What is the laming report
1. Background and context
Non-accidental death and injury
6. The death of any child as the result of non-accidental injury is a tragedy. The fact that in England around 80 children die every year from abuse or neglect, and that this figure has remained relatively constant over more than 30 years, is shocking.[3 ] We wanted to understand what had happened to Victoria, and how the child protection system and medical care that should have protected her failed her so absolutely. More than this, we wanted to understand how the recommendations of the Laming Inquiry might improve things for the future.7. Since 1948 there have been around 70 public inquiries into major cases of child abuse.[4 ] The names of many of the children who have died have become well known, simply because of the terrible nature of their deaths. From Maria Colwell in 1973, to Jasmine Beckford and Tyra Henry (both in 1984), Kimberley Carlile (1986), Leanne White (1992), and Chelsea Brown in 1999, the deaths of these children all share many points of similarity. The pattern does not even end with the death of Victoria; since that time there have been at least two more high profile cases (Lauren Wright in 2000, and Ainlee Walker in 2002). In many of these cases the child has been the target of abuse from an adult who is not the natural parent (typically a step-father). While the particular circumstances of each case are different, there are also areas of considerable similarity. In particular, the following features recur time after time:
- Failure of communication between different staff and agencies.
- Inexperience and lack of skill of individual social workers.
- Failure to follow established procedures.
- Inadequate resources to meet demands.
8. As various commentators have pointed out, the Laming Inquiry was by no means the first to attempt to grapple with a hugely complex issue, "and his predecessors' reports have ended up on shelves gathering dust." [5 ] We therefore asked Lord Laming what would be different this time, and what confidence we could have that his report would not join those many others that created an initial flurry of interest and then were soon forgotten. Lord Laming pointed out that his inquiry differed from previous ones; indeed, it was unique in being set up under three different Acts of Parliament.[6 ] This gave Lord Laming a very wide-ranging brief, and his concern was not with the way in which just one agency had discharged its duties, but the way in which all the agencies involved (four social services departments, three housing departments, two specialist child protection teams in the Metropolitan Police, two different hospitals, and the NSPCC) had done so. Accordingly, Lord Laming told us that his recommendations were "geared towards improving the system as a whole."[7 ] We turn later in this report to examine the recommendations in greater detail.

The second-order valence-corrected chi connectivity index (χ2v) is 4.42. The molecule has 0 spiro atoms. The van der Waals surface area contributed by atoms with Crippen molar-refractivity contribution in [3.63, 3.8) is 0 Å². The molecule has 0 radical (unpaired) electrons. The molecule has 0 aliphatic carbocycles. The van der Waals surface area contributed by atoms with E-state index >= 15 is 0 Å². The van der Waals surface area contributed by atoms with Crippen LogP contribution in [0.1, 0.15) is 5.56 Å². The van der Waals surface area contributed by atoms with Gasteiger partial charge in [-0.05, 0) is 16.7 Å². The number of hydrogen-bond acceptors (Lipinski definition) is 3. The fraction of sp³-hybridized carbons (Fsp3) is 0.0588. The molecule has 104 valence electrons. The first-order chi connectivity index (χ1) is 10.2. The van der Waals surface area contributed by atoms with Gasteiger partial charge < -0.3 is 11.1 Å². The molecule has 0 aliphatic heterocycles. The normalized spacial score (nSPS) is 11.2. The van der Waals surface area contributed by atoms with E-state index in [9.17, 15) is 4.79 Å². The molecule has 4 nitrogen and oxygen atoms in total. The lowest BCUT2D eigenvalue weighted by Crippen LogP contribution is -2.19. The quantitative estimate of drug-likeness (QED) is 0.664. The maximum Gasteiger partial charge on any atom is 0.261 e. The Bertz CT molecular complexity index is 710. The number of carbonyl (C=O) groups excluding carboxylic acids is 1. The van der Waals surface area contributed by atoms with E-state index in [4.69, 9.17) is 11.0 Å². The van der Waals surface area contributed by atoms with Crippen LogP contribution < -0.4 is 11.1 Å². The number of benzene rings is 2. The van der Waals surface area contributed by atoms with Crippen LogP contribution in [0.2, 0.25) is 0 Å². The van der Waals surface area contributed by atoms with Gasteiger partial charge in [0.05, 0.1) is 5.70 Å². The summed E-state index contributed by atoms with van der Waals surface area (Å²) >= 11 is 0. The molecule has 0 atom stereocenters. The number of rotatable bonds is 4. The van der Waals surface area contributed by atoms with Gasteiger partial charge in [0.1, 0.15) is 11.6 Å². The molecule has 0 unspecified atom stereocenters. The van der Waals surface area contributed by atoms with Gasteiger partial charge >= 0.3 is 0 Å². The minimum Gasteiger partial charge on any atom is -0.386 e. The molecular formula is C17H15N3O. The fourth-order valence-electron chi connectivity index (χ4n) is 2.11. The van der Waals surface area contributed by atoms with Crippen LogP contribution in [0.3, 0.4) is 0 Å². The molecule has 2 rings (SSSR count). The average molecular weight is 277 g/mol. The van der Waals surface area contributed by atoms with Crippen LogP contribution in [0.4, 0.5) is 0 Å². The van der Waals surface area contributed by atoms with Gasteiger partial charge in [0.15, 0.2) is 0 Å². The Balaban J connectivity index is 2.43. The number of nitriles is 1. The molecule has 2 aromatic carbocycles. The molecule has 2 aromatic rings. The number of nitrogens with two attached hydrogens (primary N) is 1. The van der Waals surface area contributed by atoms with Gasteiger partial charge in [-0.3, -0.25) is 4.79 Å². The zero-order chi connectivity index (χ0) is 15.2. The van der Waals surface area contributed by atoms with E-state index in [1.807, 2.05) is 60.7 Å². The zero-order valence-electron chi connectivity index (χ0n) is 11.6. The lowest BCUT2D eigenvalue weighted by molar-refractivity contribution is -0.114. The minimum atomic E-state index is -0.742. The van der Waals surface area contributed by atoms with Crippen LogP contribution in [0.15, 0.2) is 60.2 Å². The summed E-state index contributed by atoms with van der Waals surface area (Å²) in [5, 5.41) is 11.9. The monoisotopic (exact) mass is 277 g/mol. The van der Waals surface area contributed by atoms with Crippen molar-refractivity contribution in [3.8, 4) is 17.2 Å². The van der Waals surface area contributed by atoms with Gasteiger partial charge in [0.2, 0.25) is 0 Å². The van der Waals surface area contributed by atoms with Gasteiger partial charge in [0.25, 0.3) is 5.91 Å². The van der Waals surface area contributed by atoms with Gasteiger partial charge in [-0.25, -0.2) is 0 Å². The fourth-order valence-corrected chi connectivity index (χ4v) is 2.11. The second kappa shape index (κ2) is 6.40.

9. It was not entirely apparent to us that the findings from all the previous inquiries had informed the deliberations of the Laming Inquiry. However, Lord Laming assured us that he had indeed read every one of these inquiry reports "from cover to cover", not in the course of the Inquiry, but in relation to his earlier responsibilities (as Director of Social Services in Hertfordshire, and then as Chief Inspector for Social Services in the Department of Health). He also told us that he had re-visited the various reports as Chair of the Inquiry.
What happened to Victoria?
10. In order to understand the Inquiry conducted by Lord Laming, it is important to set out briefly Victoria's story.[8 ] Victoria was born near Abidjan in the Ivory Coast on 2 November 1991, the fifth of seven children. According to her parents, she had a happy and healthy childhood, and did well when she started at school aged six. In October 1998, Marie-Therese Kouao, the aunt of Victoria's father visited the family. She had been living for some time in France and told Francis and Berthe Climbié that she was prepared to take one of their children back to France with her and to arrange for their education, and Victoria was chosen. As Lord Laming commented in his report, entrusting children to relatives in Europe who can offer opportunities that would not be available to them in the Ivory Coast was "not uncommon in Victoria's parents' society."[9 ]